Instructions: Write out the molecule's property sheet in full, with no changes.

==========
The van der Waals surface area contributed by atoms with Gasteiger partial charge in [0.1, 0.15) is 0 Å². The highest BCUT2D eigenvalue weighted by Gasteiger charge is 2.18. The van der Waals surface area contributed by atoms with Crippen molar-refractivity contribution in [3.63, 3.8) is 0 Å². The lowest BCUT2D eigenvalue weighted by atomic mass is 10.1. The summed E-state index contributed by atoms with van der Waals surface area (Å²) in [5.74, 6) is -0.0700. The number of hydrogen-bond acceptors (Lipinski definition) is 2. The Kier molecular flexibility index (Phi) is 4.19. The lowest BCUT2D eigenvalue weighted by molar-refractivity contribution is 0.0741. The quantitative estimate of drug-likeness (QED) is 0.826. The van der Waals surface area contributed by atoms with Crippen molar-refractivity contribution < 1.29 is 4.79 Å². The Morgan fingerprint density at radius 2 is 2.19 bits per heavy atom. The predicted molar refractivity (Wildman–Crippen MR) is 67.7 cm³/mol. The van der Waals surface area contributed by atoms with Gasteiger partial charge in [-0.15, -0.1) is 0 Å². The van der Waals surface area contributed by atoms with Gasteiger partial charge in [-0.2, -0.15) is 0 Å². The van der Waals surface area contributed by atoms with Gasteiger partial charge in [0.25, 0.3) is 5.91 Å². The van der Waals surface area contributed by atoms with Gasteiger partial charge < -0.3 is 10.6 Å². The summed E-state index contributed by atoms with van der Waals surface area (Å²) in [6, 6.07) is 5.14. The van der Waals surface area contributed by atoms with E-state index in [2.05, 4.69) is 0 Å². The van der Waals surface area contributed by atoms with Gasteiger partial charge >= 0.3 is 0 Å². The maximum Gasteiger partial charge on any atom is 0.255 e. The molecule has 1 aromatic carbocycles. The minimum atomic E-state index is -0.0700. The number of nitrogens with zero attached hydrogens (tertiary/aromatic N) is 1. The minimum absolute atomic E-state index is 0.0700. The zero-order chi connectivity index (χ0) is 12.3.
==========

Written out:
The van der Waals surface area contributed by atoms with Gasteiger partial charge in [0.1, 0.15) is 0 Å². The highest BCUT2D eigenvalue weighted by Gasteiger charge is 2.18. The van der Waals surface area contributed by atoms with Crippen molar-refractivity contribution in [3.63, 3.8) is 0 Å². The lowest BCUT2D eigenvalue weighted by atomic mass is 10.1. The summed E-state index contributed by atoms with van der Waals surface area (Å²) in [5.74, 6) is -0.0700. The number of hydrogen-bond acceptors (Lipinski definition) is 2. The Kier molecular flexibility index (Phi) is 4.19. The lowest BCUT2D eigenvalue weighted by molar-refractivity contribution is 0.0741. The quantitative estimate of drug-likeness (QED) is 0.826. The van der Waals surface area contributed by atoms with Crippen molar-refractivity contribution < 1.29 is 4.79 Å². The Morgan fingerprint density at radius 2 is 2.19 bits per heavy atom. The predicted molar refractivity (Wildman–Crippen MR) is 67.7 cm³/mol. The van der Waals surface area contributed by atoms with Gasteiger partial charge in [-0.15, -0.1) is 0 Å². The van der Waals surface area contributed by atoms with Gasteiger partial charge in [-0.2, -0.15) is 0 Å². The van der Waals surface area contributed by atoms with Gasteiger partial charge in [0.25, 0.3) is 5.91 Å². The van der Waals surface area contributed by atoms with Gasteiger partial charge < -0.3 is 10.6 Å². The summed E-state index contributed by atoms with van der Waals surface area (Å²) in [6, 6.07) is 5.14. The van der Waals surface area contributed by atoms with E-state index in [2.05, 4.69) is 0 Å². The van der Waals surface area contributed by atoms with Gasteiger partial charge >= 0.3 is 0 Å². The maximum Gasteiger partial charge on any atom is 0.255 e. The molecule has 1 aromatic carbocycles. The minimum atomic E-state index is -0.0700. The number of nitrogens with zero attached hydrogens (tertiary/aromatic N) is 1. The minimum absolute atomic E-state index is 0.0700. The zero-order chi connectivity index (χ0) is 12.3.